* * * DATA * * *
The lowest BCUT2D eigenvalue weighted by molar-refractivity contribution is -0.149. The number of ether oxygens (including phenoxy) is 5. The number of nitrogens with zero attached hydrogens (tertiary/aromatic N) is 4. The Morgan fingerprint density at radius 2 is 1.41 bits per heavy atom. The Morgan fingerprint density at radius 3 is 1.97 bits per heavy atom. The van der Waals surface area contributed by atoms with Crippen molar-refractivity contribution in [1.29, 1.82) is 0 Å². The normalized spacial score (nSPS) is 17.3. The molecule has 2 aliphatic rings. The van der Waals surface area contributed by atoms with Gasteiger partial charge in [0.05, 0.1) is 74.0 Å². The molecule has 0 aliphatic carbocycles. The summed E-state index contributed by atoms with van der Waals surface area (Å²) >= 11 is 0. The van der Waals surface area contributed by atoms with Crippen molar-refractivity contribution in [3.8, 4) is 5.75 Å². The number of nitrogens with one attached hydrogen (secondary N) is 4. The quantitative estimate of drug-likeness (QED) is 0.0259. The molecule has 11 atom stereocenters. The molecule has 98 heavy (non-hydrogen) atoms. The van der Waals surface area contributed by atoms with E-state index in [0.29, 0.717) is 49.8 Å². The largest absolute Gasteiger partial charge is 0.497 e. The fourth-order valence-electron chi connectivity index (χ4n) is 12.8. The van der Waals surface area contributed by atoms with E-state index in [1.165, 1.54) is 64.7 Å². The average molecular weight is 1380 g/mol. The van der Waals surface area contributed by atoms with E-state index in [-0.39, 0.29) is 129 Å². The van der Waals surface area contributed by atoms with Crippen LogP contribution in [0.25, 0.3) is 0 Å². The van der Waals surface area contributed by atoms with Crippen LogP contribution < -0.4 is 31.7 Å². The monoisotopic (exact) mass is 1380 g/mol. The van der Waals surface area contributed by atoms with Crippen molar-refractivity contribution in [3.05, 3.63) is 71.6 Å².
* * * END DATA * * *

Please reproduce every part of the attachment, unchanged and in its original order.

The lowest BCUT2D eigenvalue weighted by molar-refractivity contribution is -0.149. The number of ether oxygens (including phenoxy) is 5. The number of nitrogens with zero attached hydrogens (tertiary/aromatic N) is 4. The Morgan fingerprint density at radius 2 is 1.41 bits per heavy atom. The Morgan fingerprint density at radius 3 is 1.97 bits per heavy atom. The van der Waals surface area contributed by atoms with Crippen molar-refractivity contribution in [1.29, 1.82) is 0 Å². The normalized spacial score (nSPS) is 17.3. The molecule has 2 aliphatic rings. The van der Waals surface area contributed by atoms with Gasteiger partial charge in [0.05, 0.1) is 74.0 Å². The molecule has 0 aliphatic carbocycles. The summed E-state index contributed by atoms with van der Waals surface area (Å²) >= 11 is 0. The van der Waals surface area contributed by atoms with Crippen molar-refractivity contribution in [3.8, 4) is 5.75 Å². The number of nitrogens with one attached hydrogen (secondary N) is 4. The quantitative estimate of drug-likeness (QED) is 0.0259. The molecule has 11 atom stereocenters. The molecule has 98 heavy (non-hydrogen) atoms. The van der Waals surface area contributed by atoms with E-state index in [0.29, 0.717) is 49.8 Å². The largest absolute Gasteiger partial charge is 0.497 e. The fourth-order valence-electron chi connectivity index (χ4n) is 12.8. The van der Waals surface area contributed by atoms with E-state index in [1.165, 1.54) is 64.7 Å². The average molecular weight is 1380 g/mol. The van der Waals surface area contributed by atoms with E-state index in [-0.39, 0.29) is 129 Å². The van der Waals surface area contributed by atoms with Crippen LogP contribution in [0.25, 0.3) is 0 Å². The van der Waals surface area contributed by atoms with Crippen LogP contribution < -0.4 is 31.7 Å². The monoisotopic (exact) mass is 1380 g/mol. The van der Waals surface area contributed by atoms with Crippen molar-refractivity contribution in [3.05, 3.63) is 71.6 Å².